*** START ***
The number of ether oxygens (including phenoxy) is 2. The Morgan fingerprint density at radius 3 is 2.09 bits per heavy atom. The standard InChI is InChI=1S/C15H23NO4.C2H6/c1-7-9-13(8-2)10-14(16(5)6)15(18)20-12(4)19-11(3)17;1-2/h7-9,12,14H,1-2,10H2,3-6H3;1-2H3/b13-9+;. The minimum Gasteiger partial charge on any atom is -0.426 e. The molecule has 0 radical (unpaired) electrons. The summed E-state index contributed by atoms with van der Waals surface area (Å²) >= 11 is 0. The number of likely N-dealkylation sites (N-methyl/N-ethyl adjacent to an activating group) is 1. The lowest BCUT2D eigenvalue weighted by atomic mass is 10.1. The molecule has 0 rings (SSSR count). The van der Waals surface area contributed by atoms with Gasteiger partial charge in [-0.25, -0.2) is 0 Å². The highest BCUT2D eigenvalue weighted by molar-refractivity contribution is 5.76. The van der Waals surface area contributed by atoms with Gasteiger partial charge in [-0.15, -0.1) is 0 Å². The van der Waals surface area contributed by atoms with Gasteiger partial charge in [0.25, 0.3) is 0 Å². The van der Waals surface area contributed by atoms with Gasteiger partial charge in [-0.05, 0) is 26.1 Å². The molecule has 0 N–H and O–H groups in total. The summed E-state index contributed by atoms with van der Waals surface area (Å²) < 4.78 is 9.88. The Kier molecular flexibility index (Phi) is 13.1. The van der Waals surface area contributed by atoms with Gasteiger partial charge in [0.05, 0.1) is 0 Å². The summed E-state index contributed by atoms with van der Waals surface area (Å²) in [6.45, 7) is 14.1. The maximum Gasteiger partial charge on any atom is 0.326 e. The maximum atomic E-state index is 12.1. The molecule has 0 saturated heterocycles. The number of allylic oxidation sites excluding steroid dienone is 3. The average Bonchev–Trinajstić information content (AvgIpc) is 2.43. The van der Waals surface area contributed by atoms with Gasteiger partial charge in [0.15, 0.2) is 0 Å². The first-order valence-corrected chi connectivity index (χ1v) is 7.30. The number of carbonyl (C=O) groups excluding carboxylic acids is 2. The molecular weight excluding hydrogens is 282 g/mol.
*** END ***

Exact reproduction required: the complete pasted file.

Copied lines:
The number of ether oxygens (including phenoxy) is 2. The Morgan fingerprint density at radius 3 is 2.09 bits per heavy atom. The standard InChI is InChI=1S/C15H23NO4.C2H6/c1-7-9-13(8-2)10-14(16(5)6)15(18)20-12(4)19-11(3)17;1-2/h7-9,12,14H,1-2,10H2,3-6H3;1-2H3/b13-9+;. The minimum Gasteiger partial charge on any atom is -0.426 e. The molecule has 0 radical (unpaired) electrons. The summed E-state index contributed by atoms with van der Waals surface area (Å²) >= 11 is 0. The number of likely N-dealkylation sites (N-methyl/N-ethyl adjacent to an activating group) is 1. The lowest BCUT2D eigenvalue weighted by atomic mass is 10.1. The molecule has 0 rings (SSSR count). The van der Waals surface area contributed by atoms with Gasteiger partial charge in [-0.25, -0.2) is 0 Å². The highest BCUT2D eigenvalue weighted by molar-refractivity contribution is 5.76. The van der Waals surface area contributed by atoms with Gasteiger partial charge in [-0.15, -0.1) is 0 Å². The van der Waals surface area contributed by atoms with Gasteiger partial charge in [0.25, 0.3) is 0 Å². The van der Waals surface area contributed by atoms with Gasteiger partial charge in [-0.05, 0) is 26.1 Å². The molecule has 0 N–H and O–H groups in total. The summed E-state index contributed by atoms with van der Waals surface area (Å²) < 4.78 is 9.88. The Kier molecular flexibility index (Phi) is 13.1. The van der Waals surface area contributed by atoms with Gasteiger partial charge in [0.05, 0.1) is 0 Å². The summed E-state index contributed by atoms with van der Waals surface area (Å²) in [6.45, 7) is 14.1. The maximum Gasteiger partial charge on any atom is 0.326 e. The maximum atomic E-state index is 12.1. The molecule has 0 saturated heterocycles. The number of allylic oxidation sites excluding steroid dienone is 3. The average Bonchev–Trinajstić information content (AvgIpc) is 2.43. The van der Waals surface area contributed by atoms with Gasteiger partial charge in [0.15, 0.2) is 0 Å². The first-order valence-corrected chi connectivity index (χ1v) is 7.30. The number of carbonyl (C=O) groups excluding carboxylic acids is 2. The molecular weight excluding hydrogens is 282 g/mol.